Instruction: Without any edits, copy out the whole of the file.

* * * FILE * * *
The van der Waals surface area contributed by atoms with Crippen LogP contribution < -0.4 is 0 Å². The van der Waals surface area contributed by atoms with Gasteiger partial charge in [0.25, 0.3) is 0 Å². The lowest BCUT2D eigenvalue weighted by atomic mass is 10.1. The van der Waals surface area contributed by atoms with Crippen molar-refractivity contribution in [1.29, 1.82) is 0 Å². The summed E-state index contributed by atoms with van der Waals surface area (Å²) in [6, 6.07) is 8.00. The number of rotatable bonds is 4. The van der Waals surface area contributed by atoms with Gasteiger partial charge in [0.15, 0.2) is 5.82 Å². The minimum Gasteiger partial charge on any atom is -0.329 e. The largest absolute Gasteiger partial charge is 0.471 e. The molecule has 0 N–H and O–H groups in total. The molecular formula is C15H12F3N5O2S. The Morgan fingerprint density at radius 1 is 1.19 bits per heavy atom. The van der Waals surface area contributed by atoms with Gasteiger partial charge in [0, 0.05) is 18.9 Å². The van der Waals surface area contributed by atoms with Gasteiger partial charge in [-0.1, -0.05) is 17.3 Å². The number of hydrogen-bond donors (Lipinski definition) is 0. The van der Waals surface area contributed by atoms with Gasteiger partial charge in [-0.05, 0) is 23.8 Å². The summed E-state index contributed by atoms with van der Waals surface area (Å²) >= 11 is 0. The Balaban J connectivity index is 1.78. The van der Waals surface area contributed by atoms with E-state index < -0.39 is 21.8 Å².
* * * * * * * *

The van der Waals surface area contributed by atoms with Crippen LogP contribution < -0.4 is 0 Å². The van der Waals surface area contributed by atoms with Gasteiger partial charge in [0.25, 0.3) is 0 Å². The lowest BCUT2D eigenvalue weighted by atomic mass is 10.1. The van der Waals surface area contributed by atoms with Crippen molar-refractivity contribution in [1.29, 1.82) is 0 Å². The summed E-state index contributed by atoms with van der Waals surface area (Å²) in [6, 6.07) is 8.00. The number of rotatable bonds is 4. The van der Waals surface area contributed by atoms with Gasteiger partial charge in [0.15, 0.2) is 5.82 Å². The minimum Gasteiger partial charge on any atom is -0.329 e. The largest absolute Gasteiger partial charge is 0.471 e. The molecule has 0 N–H and O–H groups in total. The molecular formula is C15H12F3N5O2S. The Morgan fingerprint density at radius 1 is 1.19 bits per heavy atom. The van der Waals surface area contributed by atoms with Gasteiger partial charge in [0, 0.05) is 18.9 Å². The van der Waals surface area contributed by atoms with Gasteiger partial charge in [-0.1, -0.05) is 17.3 Å². The number of hydrogen-bond donors (Lipinski definition) is 0. The van der Waals surface area contributed by atoms with Gasteiger partial charge in [-0.05, 0) is 23.8 Å². The summed E-state index contributed by atoms with van der Waals surface area (Å²) >= 11 is 0. The Balaban J connectivity index is 1.78. The van der Waals surface area contributed by atoms with E-state index < -0.39 is 21.8 Å².